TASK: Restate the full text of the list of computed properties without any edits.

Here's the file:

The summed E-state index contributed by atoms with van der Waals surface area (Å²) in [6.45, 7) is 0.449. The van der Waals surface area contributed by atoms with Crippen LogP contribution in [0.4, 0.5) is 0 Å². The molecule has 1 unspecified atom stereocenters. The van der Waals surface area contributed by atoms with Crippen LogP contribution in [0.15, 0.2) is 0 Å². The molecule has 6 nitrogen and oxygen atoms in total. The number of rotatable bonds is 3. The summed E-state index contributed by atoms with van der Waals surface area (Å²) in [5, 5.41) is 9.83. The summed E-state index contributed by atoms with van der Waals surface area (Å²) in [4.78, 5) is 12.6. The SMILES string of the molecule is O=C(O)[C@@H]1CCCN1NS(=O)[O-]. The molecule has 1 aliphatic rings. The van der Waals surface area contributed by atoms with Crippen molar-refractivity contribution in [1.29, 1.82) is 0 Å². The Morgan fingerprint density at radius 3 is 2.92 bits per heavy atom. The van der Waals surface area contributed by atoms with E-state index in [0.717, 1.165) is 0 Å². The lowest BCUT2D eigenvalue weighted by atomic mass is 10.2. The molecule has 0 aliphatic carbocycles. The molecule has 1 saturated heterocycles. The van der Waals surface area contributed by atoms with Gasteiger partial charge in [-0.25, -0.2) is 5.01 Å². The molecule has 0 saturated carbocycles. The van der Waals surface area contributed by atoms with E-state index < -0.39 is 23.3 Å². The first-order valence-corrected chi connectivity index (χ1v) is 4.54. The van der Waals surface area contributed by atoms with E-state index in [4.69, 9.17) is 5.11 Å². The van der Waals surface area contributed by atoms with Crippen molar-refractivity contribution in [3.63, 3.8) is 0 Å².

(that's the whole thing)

The summed E-state index contributed by atoms with van der Waals surface area (Å²) in [6.45, 7) is 0.449. The van der Waals surface area contributed by atoms with Crippen LogP contribution in [0.4, 0.5) is 0 Å². The molecule has 1 unspecified atom stereocenters. The van der Waals surface area contributed by atoms with Crippen LogP contribution in [0.15, 0.2) is 0 Å². The molecule has 6 nitrogen and oxygen atoms in total. The number of rotatable bonds is 3. The summed E-state index contributed by atoms with van der Waals surface area (Å²) in [5, 5.41) is 9.83. The summed E-state index contributed by atoms with van der Waals surface area (Å²) in [4.78, 5) is 12.6. The SMILES string of the molecule is O=C(O)[C@@H]1CCCN1NS(=O)[O-]. The molecule has 1 aliphatic rings. The van der Waals surface area contributed by atoms with Crippen molar-refractivity contribution in [1.29, 1.82) is 0 Å². The Morgan fingerprint density at radius 3 is 2.92 bits per heavy atom. The van der Waals surface area contributed by atoms with E-state index in [0.717, 1.165) is 0 Å². The lowest BCUT2D eigenvalue weighted by atomic mass is 10.2. The molecule has 0 aliphatic carbocycles. The molecule has 1 saturated heterocycles. The van der Waals surface area contributed by atoms with Gasteiger partial charge in [-0.25, -0.2) is 5.01 Å². The molecule has 0 saturated carbocycles. The van der Waals surface area contributed by atoms with E-state index < -0.39 is 23.3 Å². The first-order valence-corrected chi connectivity index (χ1v) is 4.54. The van der Waals surface area contributed by atoms with E-state index in [4.69, 9.17) is 5.11 Å². The van der Waals surface area contributed by atoms with Crippen molar-refractivity contribution in [3.63, 3.8) is 0 Å².